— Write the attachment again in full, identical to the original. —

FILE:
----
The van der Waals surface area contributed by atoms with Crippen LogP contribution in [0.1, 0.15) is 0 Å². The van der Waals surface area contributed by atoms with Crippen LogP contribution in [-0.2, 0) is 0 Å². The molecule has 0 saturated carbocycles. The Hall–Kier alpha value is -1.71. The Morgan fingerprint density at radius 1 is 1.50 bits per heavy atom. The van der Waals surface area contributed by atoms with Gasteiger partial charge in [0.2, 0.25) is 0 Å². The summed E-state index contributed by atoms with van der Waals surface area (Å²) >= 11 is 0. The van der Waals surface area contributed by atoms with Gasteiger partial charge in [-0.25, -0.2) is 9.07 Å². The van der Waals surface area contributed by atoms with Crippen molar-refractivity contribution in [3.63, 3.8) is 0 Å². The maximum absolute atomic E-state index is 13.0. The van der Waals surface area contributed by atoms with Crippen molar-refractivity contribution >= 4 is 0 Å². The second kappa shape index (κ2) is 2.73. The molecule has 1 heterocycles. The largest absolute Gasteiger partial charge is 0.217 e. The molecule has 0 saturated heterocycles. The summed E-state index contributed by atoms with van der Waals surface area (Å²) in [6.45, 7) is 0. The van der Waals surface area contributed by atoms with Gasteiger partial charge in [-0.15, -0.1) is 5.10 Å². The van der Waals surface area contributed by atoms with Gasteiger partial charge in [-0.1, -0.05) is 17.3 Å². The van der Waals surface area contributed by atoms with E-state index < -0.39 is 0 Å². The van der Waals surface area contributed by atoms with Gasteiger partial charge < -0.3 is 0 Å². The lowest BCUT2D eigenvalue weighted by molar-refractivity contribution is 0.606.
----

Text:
The van der Waals surface area contributed by atoms with Crippen LogP contribution in [0.1, 0.15) is 0 Å². The van der Waals surface area contributed by atoms with Crippen LogP contribution in [-0.2, 0) is 0 Å². The molecule has 0 saturated carbocycles. The Hall–Kier alpha value is -1.71. The Morgan fingerprint density at radius 1 is 1.50 bits per heavy atom. The van der Waals surface area contributed by atoms with Gasteiger partial charge in [0.2, 0.25) is 0 Å². The summed E-state index contributed by atoms with van der Waals surface area (Å²) >= 11 is 0. The van der Waals surface area contributed by atoms with Gasteiger partial charge in [-0.25, -0.2) is 9.07 Å². The van der Waals surface area contributed by atoms with Crippen molar-refractivity contribution in [3.63, 3.8) is 0 Å². The maximum absolute atomic E-state index is 13.0. The van der Waals surface area contributed by atoms with Crippen molar-refractivity contribution >= 4 is 0 Å². The second kappa shape index (κ2) is 2.73. The molecule has 1 heterocycles. The largest absolute Gasteiger partial charge is 0.217 e. The molecule has 0 saturated heterocycles. The summed E-state index contributed by atoms with van der Waals surface area (Å²) in [6.45, 7) is 0. The van der Waals surface area contributed by atoms with Gasteiger partial charge in [-0.15, -0.1) is 5.10 Å². The van der Waals surface area contributed by atoms with Gasteiger partial charge in [-0.1, -0.05) is 17.3 Å². The van der Waals surface area contributed by atoms with E-state index < -0.39 is 0 Å². The van der Waals surface area contributed by atoms with Gasteiger partial charge < -0.3 is 0 Å². The lowest BCUT2D eigenvalue weighted by molar-refractivity contribution is 0.606.